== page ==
Performance & drive
What it’s like to drive, and how quiet it is
This is the bit that really matters when it comes to sports cars and, for years, we were used to Aston Martins that never quite lived up to their looks. The more relaxed grand tourer DB11 was a turning point, but the Vantage is by far the best volume-production model the firm has built to date.
The engine is a twin-turbo 4.0-litre V8 petrol unit borrowed from Mercedes-AMG (which knows a thing or two about making brilliant engines). It produces 503bhp and can propel the Vantage to 60mph from standstill in just 3.5sec. Find a stretch of (private) Tarmac long enough and it’ll carry on to 195mph.
But an engine is about more than just numbers; in a sports car, it needs to be enjoyable to use. Happily, the V8 has huge reserves of low-down pull and the accelerator response is brilliant. Once in its stride, it pulls effortlessly from just about tickover and really starts to fly beyond 4000rpm. The V8 roar that accompanies the experience is one of the best sounds in motoring, too.
You don’t really need it, but Aston Martin offers an optional quad-pipe exhaust over the standard dual-pipe system to take the voliume to downright anti-social. We also tried both the standard brakes and optional ceramic set. The former are hugely powerful on the road and will be fine for most, but anyone who plans to use their Vantage on track will be thankful for the better longevity under heavy use of the latter.
An eight-speed automatic gearbox is standard – Aston Martin says a manual version is on the way – and works very well with the V8. It flicks between gears intelligently in auto mode, while the large metal paddles either side of the steering wheel allow you to take full manual control. Do this and the gearbox responds promptly to paddle-pulls, although not quite as rapidly as the auto gearboxes in the Porsche 911 GTS or McLaren 540C.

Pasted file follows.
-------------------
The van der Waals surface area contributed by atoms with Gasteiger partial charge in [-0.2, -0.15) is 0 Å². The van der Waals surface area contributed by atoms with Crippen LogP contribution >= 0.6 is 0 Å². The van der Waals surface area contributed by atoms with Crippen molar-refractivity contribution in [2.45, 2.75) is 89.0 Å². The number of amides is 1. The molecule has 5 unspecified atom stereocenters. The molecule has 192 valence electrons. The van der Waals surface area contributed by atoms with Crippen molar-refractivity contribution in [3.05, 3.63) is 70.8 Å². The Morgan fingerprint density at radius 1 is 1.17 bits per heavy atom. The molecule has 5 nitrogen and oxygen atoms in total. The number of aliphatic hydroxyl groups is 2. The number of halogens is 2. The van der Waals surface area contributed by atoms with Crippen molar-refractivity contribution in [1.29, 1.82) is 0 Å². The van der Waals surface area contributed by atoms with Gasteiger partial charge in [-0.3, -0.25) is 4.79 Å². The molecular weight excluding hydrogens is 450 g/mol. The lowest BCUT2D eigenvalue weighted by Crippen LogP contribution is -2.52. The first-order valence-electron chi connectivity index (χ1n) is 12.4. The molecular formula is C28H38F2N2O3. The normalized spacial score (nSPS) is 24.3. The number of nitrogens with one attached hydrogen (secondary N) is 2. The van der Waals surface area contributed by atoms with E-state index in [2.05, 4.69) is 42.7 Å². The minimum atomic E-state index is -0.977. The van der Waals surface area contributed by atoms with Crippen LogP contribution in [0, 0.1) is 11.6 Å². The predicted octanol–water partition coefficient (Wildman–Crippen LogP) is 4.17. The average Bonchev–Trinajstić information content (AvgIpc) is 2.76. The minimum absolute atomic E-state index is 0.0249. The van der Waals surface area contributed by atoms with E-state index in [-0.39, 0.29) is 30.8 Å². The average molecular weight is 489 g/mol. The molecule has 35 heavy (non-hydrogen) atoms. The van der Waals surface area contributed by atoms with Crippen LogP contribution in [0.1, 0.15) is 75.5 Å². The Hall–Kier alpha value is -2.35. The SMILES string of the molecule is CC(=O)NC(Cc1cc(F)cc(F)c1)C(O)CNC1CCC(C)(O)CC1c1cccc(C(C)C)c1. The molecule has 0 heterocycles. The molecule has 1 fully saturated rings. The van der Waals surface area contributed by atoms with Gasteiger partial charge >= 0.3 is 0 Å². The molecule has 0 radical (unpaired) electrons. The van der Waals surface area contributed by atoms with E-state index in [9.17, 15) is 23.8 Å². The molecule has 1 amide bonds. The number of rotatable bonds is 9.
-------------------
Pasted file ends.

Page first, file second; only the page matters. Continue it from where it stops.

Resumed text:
What about the handling? Well, at long last, we have a truly engaging Aston Martin. The steering is meaty in weight around town but nicely consistent and accurate at all speeds. This, combined with strong front-end grip and the Vantage’s short wheelbase, results in a real eagerness to turn in to bends and plenty of feedback for the driver. The latter is important because it's a key ingredient of enjoying the experience and it gives you the confidence to push hard.
The Vantage controls its body extremely well through those corners, too, with its suspension showing a compliance that allows you to confidently reapply the accelerator and fire yourself out towards the next bend without the car feeling unsettled. It’s all helped by a clever rear electronic differential that is constantly assessing grip levels and sending power to the rear wheel that can best handle it. Mind you, the Vantage's handling limits aren't quite as quite as the 540C, 911 GTS or Audi R8.
There are three modes of increasing aggressiveness (Sport, Sport+ and Track) and the same three modes for the Vantage’s standard adaptive dampers. In addition, the car’s traction and stability controls can be set to a Track mode that allows more slip before intervening or, if you’re feeling brave, said systems can be switched off completely.
On a smooth road or track, you’re best off picking the Track driving mode and Sport+ suspension setting. This gives you the optimum accelerator and gearbox response and relatively stiff suspension. Oh, and the noise is turned up to 11. On less agreeable roads (let's face it, that's most of them in the UK), it’s better to leave the suspension in the more supple Sport mode to allow the Vantage to take bumps and camber changes in its stride more effectively.
And, impressively, with its engine, gearbox and suspension dialled back to their most relaxed modes, the Vantage is also a reasonably comfortable car. True, its rivals from Porsche, McLaren and Audi are even more supple, but the Vantage sponges away larger bumps well and isn't too punishing over potholes. In fact, our only real complaint is the amount of road noise at motorway speeds.
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